Antitrust & Competition Policy Blog

Editor: D. Daniel Sokol
University of Florida
Levin College of Law

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Monday, May 28, 2007

Kovacic on Single Firm Conduct

Posted by D. Daniel Sokol

Kovacic_oval_146x183 FTC Commissioner Bill Kovacic provides a nuanced and informative understanding of the evolution of U.S. antitrust in the area of monopolization in "The Intellectual DNA of Modern U.S. Competition Law for Dominant Firm Conduct: The Chicago/Harvard Double Helix," which appears in the 2007 Columbia Buisiness Law Review.  In a departure from previous work, Kovacic stresses that we should recast antitrust history from a Chicago/Post-Chicago dialectic to oen that utilizes a Chicago/Harvard "double helix."  Kovacic describes this double helix as follows:

Two closely related presumptions embedded in the Chicago/Harvard double helix stand out. First, the double helix assumes that overinclusive applications of antitrust law to control dominant firm conduct pose greater hazards to economic performance than underinclusive applications. This presumption assumes that the likelihood that entry and adaptability by competitors, customers, and suppliers more often than not will blunt dominant firm efforts to exercise market power...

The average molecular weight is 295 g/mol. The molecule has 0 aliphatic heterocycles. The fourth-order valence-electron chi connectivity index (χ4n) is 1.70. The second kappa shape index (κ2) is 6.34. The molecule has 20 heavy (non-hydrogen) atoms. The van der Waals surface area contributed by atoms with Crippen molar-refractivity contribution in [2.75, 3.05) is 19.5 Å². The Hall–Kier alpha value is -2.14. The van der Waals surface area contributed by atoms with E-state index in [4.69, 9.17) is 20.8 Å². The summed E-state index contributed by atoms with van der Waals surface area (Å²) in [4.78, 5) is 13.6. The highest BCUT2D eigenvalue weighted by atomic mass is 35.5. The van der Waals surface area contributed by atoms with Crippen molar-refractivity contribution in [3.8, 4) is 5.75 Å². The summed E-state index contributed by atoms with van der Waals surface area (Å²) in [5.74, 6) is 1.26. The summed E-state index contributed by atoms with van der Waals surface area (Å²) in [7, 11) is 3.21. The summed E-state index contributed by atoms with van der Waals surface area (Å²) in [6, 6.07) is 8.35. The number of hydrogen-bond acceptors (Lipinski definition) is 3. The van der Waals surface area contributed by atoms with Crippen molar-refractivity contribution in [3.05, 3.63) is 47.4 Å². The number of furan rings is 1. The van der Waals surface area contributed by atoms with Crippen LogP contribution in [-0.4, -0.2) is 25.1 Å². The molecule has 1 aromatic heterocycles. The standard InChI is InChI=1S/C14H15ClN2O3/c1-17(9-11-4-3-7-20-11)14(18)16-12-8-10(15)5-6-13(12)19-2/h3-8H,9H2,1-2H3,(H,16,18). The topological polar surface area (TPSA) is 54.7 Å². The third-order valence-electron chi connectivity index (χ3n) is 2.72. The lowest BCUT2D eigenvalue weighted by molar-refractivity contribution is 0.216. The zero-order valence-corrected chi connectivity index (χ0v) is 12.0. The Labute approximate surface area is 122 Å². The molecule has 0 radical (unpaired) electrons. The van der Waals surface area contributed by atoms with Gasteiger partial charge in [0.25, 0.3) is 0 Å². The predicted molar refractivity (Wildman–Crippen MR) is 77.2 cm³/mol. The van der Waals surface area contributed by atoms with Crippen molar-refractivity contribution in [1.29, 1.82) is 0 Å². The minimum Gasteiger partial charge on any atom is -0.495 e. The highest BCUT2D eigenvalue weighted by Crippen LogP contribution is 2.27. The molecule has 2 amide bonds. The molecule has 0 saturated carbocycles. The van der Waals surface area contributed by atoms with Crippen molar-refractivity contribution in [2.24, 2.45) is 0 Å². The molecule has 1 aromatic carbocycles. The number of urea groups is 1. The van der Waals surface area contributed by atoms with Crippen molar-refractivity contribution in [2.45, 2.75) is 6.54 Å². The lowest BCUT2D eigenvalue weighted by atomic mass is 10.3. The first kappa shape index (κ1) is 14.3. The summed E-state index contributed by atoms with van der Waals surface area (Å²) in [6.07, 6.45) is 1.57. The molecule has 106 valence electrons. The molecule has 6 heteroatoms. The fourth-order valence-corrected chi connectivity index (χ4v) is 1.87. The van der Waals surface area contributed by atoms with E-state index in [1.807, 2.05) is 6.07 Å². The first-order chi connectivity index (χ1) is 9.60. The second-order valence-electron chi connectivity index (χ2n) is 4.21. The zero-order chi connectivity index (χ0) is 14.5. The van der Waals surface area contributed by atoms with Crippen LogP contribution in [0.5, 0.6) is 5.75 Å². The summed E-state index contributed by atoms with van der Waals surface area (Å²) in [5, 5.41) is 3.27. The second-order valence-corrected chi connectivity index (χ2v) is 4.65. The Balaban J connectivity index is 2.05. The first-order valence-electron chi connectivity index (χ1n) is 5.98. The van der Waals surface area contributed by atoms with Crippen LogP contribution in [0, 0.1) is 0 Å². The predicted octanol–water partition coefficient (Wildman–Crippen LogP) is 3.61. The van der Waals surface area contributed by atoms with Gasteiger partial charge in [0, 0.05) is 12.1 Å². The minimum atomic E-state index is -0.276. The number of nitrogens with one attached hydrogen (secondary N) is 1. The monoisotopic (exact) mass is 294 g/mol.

The second critical presumption of the Chicago/Harvard double helix is grounded in concerns about institutional design and capacity. To understand the Chicago/Harvard concern with the implementation of antitrust policy is to see how perceptions about the quality of institutional design and capacity have affected substantive outcomes in U.S. antitrust law and policy. The permissiveness of the Chicago/Harvard approach to dominant firms, including the emphasis on administrable rules that tend to exculpate, hinges crucially upon doubts about the capabilities of enforcement agencies and courts and antipathy toward what is posited to be an unduly expansive system of private rights of action. Through the lens of the Chicago/Harvard double helix, Post-Chicago scholars often falter because they make unduly hopeful assumptions about the capacity of the key implementing institutions of the antitrust system to apply the insights of Post-Chicago analysis skillfully.253 By this view, non-interventionist presumptions are endorsed not because they inevitably make sound assumptions about the harms of specific forms of business behavior, but instead because they make more accurate assumptions about the limitations of courts and enforcement agencies.254 (pp. 70-72).

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